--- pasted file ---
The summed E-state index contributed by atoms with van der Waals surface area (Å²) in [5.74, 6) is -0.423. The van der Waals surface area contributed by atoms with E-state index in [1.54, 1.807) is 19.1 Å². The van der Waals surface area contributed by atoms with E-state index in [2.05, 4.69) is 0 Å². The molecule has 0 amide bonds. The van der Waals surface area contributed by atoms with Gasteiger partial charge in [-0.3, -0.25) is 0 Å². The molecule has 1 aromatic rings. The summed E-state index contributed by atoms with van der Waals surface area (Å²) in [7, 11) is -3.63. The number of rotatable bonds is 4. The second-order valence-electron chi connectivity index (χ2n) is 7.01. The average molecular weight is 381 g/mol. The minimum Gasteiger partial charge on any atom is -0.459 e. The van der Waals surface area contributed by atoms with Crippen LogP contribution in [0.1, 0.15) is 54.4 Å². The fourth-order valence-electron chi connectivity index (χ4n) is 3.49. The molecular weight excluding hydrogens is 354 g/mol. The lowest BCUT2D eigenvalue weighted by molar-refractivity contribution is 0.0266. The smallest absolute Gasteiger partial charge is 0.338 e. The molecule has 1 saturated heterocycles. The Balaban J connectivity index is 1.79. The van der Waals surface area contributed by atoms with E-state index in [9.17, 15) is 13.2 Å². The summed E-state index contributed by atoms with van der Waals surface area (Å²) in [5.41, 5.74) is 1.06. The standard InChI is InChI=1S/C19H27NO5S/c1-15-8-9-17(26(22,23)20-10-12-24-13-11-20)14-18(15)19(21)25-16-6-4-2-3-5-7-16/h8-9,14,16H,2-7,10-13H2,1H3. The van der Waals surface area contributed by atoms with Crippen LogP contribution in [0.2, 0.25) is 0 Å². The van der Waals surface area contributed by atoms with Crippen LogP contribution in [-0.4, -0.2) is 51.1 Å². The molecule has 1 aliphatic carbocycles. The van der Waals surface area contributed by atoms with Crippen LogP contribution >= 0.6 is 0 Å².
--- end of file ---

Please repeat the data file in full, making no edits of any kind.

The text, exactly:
The summed E-state index contributed by atoms with van der Waals surface area (Å²) in [5.74, 6) is -0.423. The van der Waals surface area contributed by atoms with E-state index in [1.54, 1.807) is 19.1 Å². The van der Waals surface area contributed by atoms with E-state index in [2.05, 4.69) is 0 Å². The molecule has 0 amide bonds. The van der Waals surface area contributed by atoms with Gasteiger partial charge in [-0.3, -0.25) is 0 Å². The molecule has 1 aromatic rings. The summed E-state index contributed by atoms with van der Waals surface area (Å²) in [7, 11) is -3.63. The number of rotatable bonds is 4. The second-order valence-electron chi connectivity index (χ2n) is 7.01. The average molecular weight is 381 g/mol. The minimum Gasteiger partial charge on any atom is -0.459 e. The van der Waals surface area contributed by atoms with Crippen LogP contribution in [0.1, 0.15) is 54.4 Å². The fourth-order valence-electron chi connectivity index (χ4n) is 3.49. The molecular weight excluding hydrogens is 354 g/mol. The lowest BCUT2D eigenvalue weighted by molar-refractivity contribution is 0.0266. The smallest absolute Gasteiger partial charge is 0.338 e. The molecule has 1 saturated heterocycles. The Balaban J connectivity index is 1.79. The van der Waals surface area contributed by atoms with E-state index in [9.17, 15) is 13.2 Å². The summed E-state index contributed by atoms with van der Waals surface area (Å²) in [5.41, 5.74) is 1.06. The standard InChI is InChI=1S/C19H27NO5S/c1-15-8-9-17(26(22,23)20-10-12-24-13-11-20)14-18(15)19(21)25-16-6-4-2-3-5-7-16/h8-9,14,16H,2-7,10-13H2,1H3. The van der Waals surface area contributed by atoms with Crippen LogP contribution in [0.2, 0.25) is 0 Å². The van der Waals surface area contributed by atoms with Crippen LogP contribution in [-0.4, -0.2) is 51.1 Å². The molecule has 1 aliphatic carbocycles. The van der Waals surface area contributed by atoms with Crippen LogP contribution >= 0.6 is 0 Å².